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NYC teacher retirees toss out union crew over Medicare coverage

The city’s retired educators, infuriated by proposed changes to the health care system, defeated a union candidate allied with powerful United Teachers Union President Michael Mulgrew.

The United Caucus retirees chapter, which Mulgrew is associated with, sent a notice to supporters on Saturday saying that unofficial results showed he was defeated in a recent election by an opposing retirees advocacy group.

Mulgrew’s loss of control of the UFT’s retired teachers chapter means that the rebel faction will now control about 300 union seats with significant voting and control, while representing tens of thousands of retired teachers, guidance counselors, paraprofessionals and other educators.

The United Caucus Retirees chapter, which is associated with Michael Mulgrew, sent a notice to supporters on Saturday saying that unofficial results showed he lost the recent election. Mulgrew is pictured here. Brigitte Stelzer

The move to tamper with retiree health insurance was a “big mistake,” union officials said.

“This is crazy. Why ruin retiree health care? It’s like a bomb has been dropped on the UFT,” the source said.

Bennett Fisher“Wow. A new day for the UFT Retired Teachers Chapter and for the UFT. A good day. A very good day,” the new leader of the retirees chapter said in a statement.

“For the last three years, retirees have been fighting for their lives; they’ve been fighting for the health care benefits they earned; they’ve been fighting against the privatization of health care; they’ve been fighting for the traditional Medicare and supplemental insurance they were promised; and they’ve been fighting for the health and well-being of their future UFT colleagues as they retire,” he said.

Critics argue that moving 250,000 urban retirees onto Medicare Advantage supplemental insurance could raise costs and reduce benefits. Retirement Advocate UFT/Facebook

The unrest comes on the heels of protests by city union leaders representing Mayor Mulgrew and other city employees who agreed to move retirees from traditional Medicare to Medicare Advantage, run by Aetna, in an effort to cut costs for the city.

Critics argue that moving 250,000 urban retirees onto Medicare Advantage supplemental insurance could raise costs and reduce benefits.

Fisher’s pro-retirement wing defeated Mulgrew’s unification wing by 63 percent to 37 percent, 17,226 votes to 10,114, according to unofficial results.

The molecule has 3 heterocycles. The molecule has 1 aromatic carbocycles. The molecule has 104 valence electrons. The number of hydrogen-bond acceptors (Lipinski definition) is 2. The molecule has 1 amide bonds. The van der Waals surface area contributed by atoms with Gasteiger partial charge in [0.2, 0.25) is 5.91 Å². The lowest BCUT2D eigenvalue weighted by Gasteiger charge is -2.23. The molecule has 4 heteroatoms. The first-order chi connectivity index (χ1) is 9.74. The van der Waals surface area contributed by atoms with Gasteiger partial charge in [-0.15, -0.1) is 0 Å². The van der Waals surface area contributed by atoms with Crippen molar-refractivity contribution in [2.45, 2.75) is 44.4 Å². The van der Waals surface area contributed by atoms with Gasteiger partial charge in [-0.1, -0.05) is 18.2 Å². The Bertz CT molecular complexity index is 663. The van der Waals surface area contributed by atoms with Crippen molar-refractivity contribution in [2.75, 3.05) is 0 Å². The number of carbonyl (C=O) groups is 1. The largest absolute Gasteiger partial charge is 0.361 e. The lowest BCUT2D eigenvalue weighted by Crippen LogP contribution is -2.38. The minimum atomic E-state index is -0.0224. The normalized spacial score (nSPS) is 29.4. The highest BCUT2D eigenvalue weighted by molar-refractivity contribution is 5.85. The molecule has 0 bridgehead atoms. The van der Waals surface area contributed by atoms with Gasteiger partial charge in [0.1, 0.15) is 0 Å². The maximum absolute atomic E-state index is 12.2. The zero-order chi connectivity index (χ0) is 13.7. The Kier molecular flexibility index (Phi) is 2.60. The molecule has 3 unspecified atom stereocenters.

Tom Murphy was defeated as the longtime leader of the retirees chapter.

Even UFT sources allied with Mulgrew said the results were dire and could become problematic in next year’s elections for president and other top union positions.

Mulgrew has served as UFT president since 2009.

The move to tamper with retiree health insurance was a “big mistake,” union officials said. Retirement Advocate UFT/Facebook

Unlike other unions, thousands of retirees can vote in UFT elections.

The retirees tried to use the courts to block the plan from switching to Medicare Advantage, but the city appealed.

UFT rebels get credit Marianne PizzitolaA former New York City Fire Department emergency medical specialist who now serves as president of the Public Employees Retirement Association, he rallied workers across the city to oppose the move to a Medicare Advantage system.

The issue has become a political thorn in Mayor Eric Adams’ side, who is up for re-election next year.

“This is a story that tells the story of a major shift in voting attitudes among retirees,” UFT activist Norm Scott said of the election results. Retirement Advocate UFT/Facebook

The switch to Medicare Advantage was first proposed by former Mayor Bill de Blasio and was intended to allow the city to tap into an estimated $600 million in federal subsidies available for Medicare Advantage plans and reduce New York City’s costs of providing health care to retired public employees.

Adams pushed ahead with the program with changes approved by the city’s Labor Committee, a coalition of union leaders representing workers and retirees that includes the UFT’s Mulgrew, but the move faced sharp criticism from retirees and New York City Democratic Socialist Assemblywoman Alexandria Ocasio-Cortez, who called the program a “cash cow” for private insurance companies.

“This is a story that tells the story of a major shift in voting attitudes among retirees,” UFT activist Norm Scott said of the election results. “Will we see the same shift in next year’s general election?”

“We have taken the American Teachers Union back from the hands of those who thought Eric Adams’ budget and Aetna’s profits were more important than our health,” said Arthur Goldstein, vice president-elect of the retirees chapter.

“We have broken free from the shackles imposed on us by superficial leaders and union officials who never put our health at the forefront.”

“The final results will be announced on Tuesday. We congratulate all of the award recipients and thank everyone for their service,” a UFT representative said.

There were also union elections to determine chapter presidents, delegates and paraprofessional representatives for each of the city’s public schools. Mulgrew’s Unity Caucus fared much better in these elections.

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